Ruth

These are all of the chapters of the book of Ruth. Clicking on a chapter will show you the text of that chapter of Ruth in the Bible (New International Version).

open Bible to book of Ruth, Ruth summary

Who Wrote the Book of Ruth?

It is unknown who wrote the Book of Ruth, though many attribute authorship to the prophet Samuel. The book was written for the people of Israel somewhere after the period of Judges (1375-1050 BC).

Ruth was born of a Moab ethnic background. Her husband’s family had come from Bethlehem to Moab due to a famine and intermarried with the local peoples. Through the early events of the book Ruth’s mother-in-law, Naomi, ventures to return to the land of her husband in Judah.

Ruth was the great-grandmother of King David and in the line of ancestry of Jesus Himself. Her story of profound integrity, kindness, and loyalty still stands today in great honor.

Context and Background of Ruth

The Book of Ruth takes place during a dark time in Israel’s history. According to the Life Application Study Bible the people of Israel were living in a period of, “pleasing themselves, not God.” This was also a time after a great famine in Judah, one that caused Naomi’s family to find refuge in Moab.

The story begins with the history and journey of the family of Elimelech and his wife, Naomi along with their two sons to the land of Moab for food. Years pass and the two sons take Moabite wives, something that by tradition in the Jewish faith was not encouraged. According to the Life Application Study Bible, “Marrying a Canaanite (and those living within the borders of the promised land) was against the law set in Deuteronomy 7:1-4. Moabites were not allowed to worship at the tabernacle because they had not let the Israelites pass through their land during the exodus from Egypt. Ironically, it was Ruth, a Moabites, whom God used as an example of genuine spiritual character.” (Life Application Study Bible).

The two sons of Naomi pass away, as does Elimelech, leaving Naomi and her two daughters-in-law widows. Orpah, the widow of the first son returns back to her father’s home, while Ruth feels it her moral duty to uphold the commitment she made into marrying into Naomi’s family.

Ruth and Naomi travel back to Judah to live nearly destitute lives, frequently gleaning in the fields of wealthy land owners set aside for the poor. Works in the unseen begin to be revealed when Ruth gleans in the field of Boaz, who was intrigued by the integrity and faith of Ruth after hearing her story.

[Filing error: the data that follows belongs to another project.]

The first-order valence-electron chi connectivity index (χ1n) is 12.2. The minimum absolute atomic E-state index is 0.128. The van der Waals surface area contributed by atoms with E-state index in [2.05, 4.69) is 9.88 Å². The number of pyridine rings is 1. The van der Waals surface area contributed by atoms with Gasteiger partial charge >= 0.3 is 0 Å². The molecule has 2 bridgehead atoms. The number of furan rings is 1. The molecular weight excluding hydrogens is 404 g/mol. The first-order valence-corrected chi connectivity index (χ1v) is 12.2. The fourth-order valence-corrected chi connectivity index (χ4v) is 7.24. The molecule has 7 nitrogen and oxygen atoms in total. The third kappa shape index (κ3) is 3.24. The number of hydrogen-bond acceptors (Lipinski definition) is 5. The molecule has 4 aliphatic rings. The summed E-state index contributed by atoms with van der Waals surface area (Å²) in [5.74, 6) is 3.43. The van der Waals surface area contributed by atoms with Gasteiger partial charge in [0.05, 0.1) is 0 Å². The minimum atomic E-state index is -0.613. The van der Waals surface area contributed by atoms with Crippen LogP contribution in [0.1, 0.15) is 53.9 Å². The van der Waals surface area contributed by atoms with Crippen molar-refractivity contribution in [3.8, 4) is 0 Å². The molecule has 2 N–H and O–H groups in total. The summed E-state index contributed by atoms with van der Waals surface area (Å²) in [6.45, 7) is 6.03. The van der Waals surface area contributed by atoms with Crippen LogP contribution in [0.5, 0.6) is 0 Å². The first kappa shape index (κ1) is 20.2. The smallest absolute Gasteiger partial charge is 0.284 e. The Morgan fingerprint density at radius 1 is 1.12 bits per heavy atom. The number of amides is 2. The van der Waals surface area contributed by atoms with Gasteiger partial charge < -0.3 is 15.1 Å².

Through courage and a plan by Naomi Ruth finds herself a potential bride for Boaz. Boaz must follow the order of tradition for seeking Ruth’s hand in marriage from the first in line to be a Kinsman-redeemer, “The nearest living blood relation to a man had certain obligations and offices to discharge, under certain contingencies, in respect of which he received a special name; which is sometimes translated in the Old Testament 'Redeemer,' and sometimes 'Avenger' of blood” (Bible Hub). The first in line passes the torch to Boaz allowing him to marry Ruth. Together they have a son, Obed, who would be the grandfather to King David.

Main Theme and Purpose of Ruth

The main themes and purposes of Ruth’s book and her life are integrity, kindness, and believing God blesses obedience.

Ruth had great integrity. Although she was a Moabite she came under the covering of God when she married into Elimelch’s family. She came to worship the One True God, and she did not abandon God when she was widowed. She took her commitment beyond “until death do us part” in choosing to kindly stay with Naomi. When Naomi encouraged her to return to her father’s home she showed great compassion and courage remarking, “Where you go, I will go, and where you stay, I will stay. Your people will be my people and your God my God.” (Ruth 1:16).

Ruth’s true stance of integrity and kindness followed her to Bethlehem where she and Naomi moved. In fact, her story reached the wealthy landowner, Boaz, and it touched his heart. In their first conversation face to face, he remarked, “may you be richly rewarded by the Lord, the God of Israel, under whose wings you have come to take refuge” (Ruth 2:12). Boaz recognized and praised her great compassion and he looked for a way to help her.